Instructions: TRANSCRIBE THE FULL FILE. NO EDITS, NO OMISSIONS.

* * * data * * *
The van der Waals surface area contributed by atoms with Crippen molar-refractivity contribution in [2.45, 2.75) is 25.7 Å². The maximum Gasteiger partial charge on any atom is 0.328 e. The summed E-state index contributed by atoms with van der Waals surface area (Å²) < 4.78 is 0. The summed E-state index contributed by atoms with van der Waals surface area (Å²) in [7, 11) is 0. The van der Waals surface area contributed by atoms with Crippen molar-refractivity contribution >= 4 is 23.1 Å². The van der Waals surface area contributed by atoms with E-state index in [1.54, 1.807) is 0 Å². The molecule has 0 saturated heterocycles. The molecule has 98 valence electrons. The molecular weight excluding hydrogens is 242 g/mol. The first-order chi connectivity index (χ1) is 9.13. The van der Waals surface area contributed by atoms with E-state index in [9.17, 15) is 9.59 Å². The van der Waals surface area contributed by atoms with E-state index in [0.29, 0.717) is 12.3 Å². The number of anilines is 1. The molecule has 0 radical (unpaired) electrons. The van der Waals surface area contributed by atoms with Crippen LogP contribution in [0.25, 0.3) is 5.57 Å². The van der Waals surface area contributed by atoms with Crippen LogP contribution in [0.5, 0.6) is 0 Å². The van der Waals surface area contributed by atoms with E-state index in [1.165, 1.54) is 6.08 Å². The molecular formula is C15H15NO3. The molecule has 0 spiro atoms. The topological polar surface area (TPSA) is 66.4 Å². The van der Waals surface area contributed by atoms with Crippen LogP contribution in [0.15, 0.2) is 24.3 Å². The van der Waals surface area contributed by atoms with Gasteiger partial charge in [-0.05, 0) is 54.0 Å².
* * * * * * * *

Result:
The van der Waals surface area contributed by atoms with Crippen molar-refractivity contribution in [2.45, 2.75) is 25.7 Å². The maximum Gasteiger partial charge on any atom is 0.328 e. The summed E-state index contributed by atoms with van der Waals surface area (Å²) < 4.78 is 0. The summed E-state index contributed by atoms with van der Waals surface area (Å²) in [7, 11) is 0. The van der Waals surface area contributed by atoms with Crippen molar-refractivity contribution >= 4 is 23.1 Å². The van der Waals surface area contributed by atoms with E-state index in [1.54, 1.807) is 0 Å². The molecule has 0 saturated heterocycles. The molecule has 98 valence electrons. The molecular weight excluding hydrogens is 242 g/mol. The first-order chi connectivity index (χ1) is 9.13. The van der Waals surface area contributed by atoms with E-state index in [9.17, 15) is 9.59 Å². The van der Waals surface area contributed by atoms with E-state index in [0.29, 0.717) is 12.3 Å². The number of anilines is 1. The molecule has 0 radical (unpaired) electrons. The van der Waals surface area contributed by atoms with Crippen LogP contribution in [0.25, 0.3) is 5.57 Å². The van der Waals surface area contributed by atoms with Crippen LogP contribution in [0.5, 0.6) is 0 Å². The van der Waals surface area contributed by atoms with E-state index in [1.165, 1.54) is 6.08 Å². The molecular formula is C15H15NO3. The molecule has 0 spiro atoms. The topological polar surface area (TPSA) is 66.4 Å². The van der Waals surface area contributed by atoms with Crippen LogP contribution in [0.15, 0.2) is 24.3 Å². The van der Waals surface area contributed by atoms with Gasteiger partial charge in [-0.05, 0) is 54.0 Å².